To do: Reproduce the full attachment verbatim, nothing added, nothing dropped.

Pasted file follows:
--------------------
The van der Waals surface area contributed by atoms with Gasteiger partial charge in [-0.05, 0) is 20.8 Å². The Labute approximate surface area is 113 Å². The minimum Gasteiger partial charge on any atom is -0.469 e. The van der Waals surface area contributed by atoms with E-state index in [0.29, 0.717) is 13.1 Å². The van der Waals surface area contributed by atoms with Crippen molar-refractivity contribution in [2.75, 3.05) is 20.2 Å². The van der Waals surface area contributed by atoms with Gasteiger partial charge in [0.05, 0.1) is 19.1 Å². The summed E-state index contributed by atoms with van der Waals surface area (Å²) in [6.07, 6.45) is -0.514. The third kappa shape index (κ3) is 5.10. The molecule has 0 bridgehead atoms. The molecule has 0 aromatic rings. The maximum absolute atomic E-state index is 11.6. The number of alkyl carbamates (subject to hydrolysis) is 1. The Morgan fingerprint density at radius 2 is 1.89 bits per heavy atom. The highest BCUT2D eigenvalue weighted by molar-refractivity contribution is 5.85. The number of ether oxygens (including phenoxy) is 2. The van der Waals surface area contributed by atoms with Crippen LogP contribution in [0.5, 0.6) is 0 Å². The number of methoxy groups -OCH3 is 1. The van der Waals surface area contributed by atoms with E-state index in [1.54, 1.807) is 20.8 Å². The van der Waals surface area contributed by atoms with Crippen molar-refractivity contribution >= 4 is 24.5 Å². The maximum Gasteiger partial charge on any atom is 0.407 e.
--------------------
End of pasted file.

The van der Waals surface area contributed by atoms with Gasteiger partial charge in [-0.05, 0) is 20.8 Å². The Labute approximate surface area is 113 Å². The minimum Gasteiger partial charge on any atom is -0.469 e. The van der Waals surface area contributed by atoms with E-state index in [0.29, 0.717) is 13.1 Å². The van der Waals surface area contributed by atoms with Crippen molar-refractivity contribution in [2.75, 3.05) is 20.2 Å². The van der Waals surface area contributed by atoms with Gasteiger partial charge in [0.05, 0.1) is 19.1 Å². The summed E-state index contributed by atoms with van der Waals surface area (Å²) in [6.07, 6.45) is -0.514. The third kappa shape index (κ3) is 5.10. The molecule has 0 bridgehead atoms. The molecule has 0 aromatic rings. The maximum absolute atomic E-state index is 11.6. The number of alkyl carbamates (subject to hydrolysis) is 1. The Morgan fingerprint density at radius 2 is 1.89 bits per heavy atom. The highest BCUT2D eigenvalue weighted by molar-refractivity contribution is 5.85. The number of ether oxygens (including phenoxy) is 2. The van der Waals surface area contributed by atoms with Crippen LogP contribution in [0.5, 0.6) is 0 Å². The number of methoxy groups -OCH3 is 1. The van der Waals surface area contributed by atoms with E-state index in [1.54, 1.807) is 20.8 Å². The van der Waals surface area contributed by atoms with Crippen molar-refractivity contribution >= 4 is 24.5 Å². The maximum Gasteiger partial charge on any atom is 0.407 e.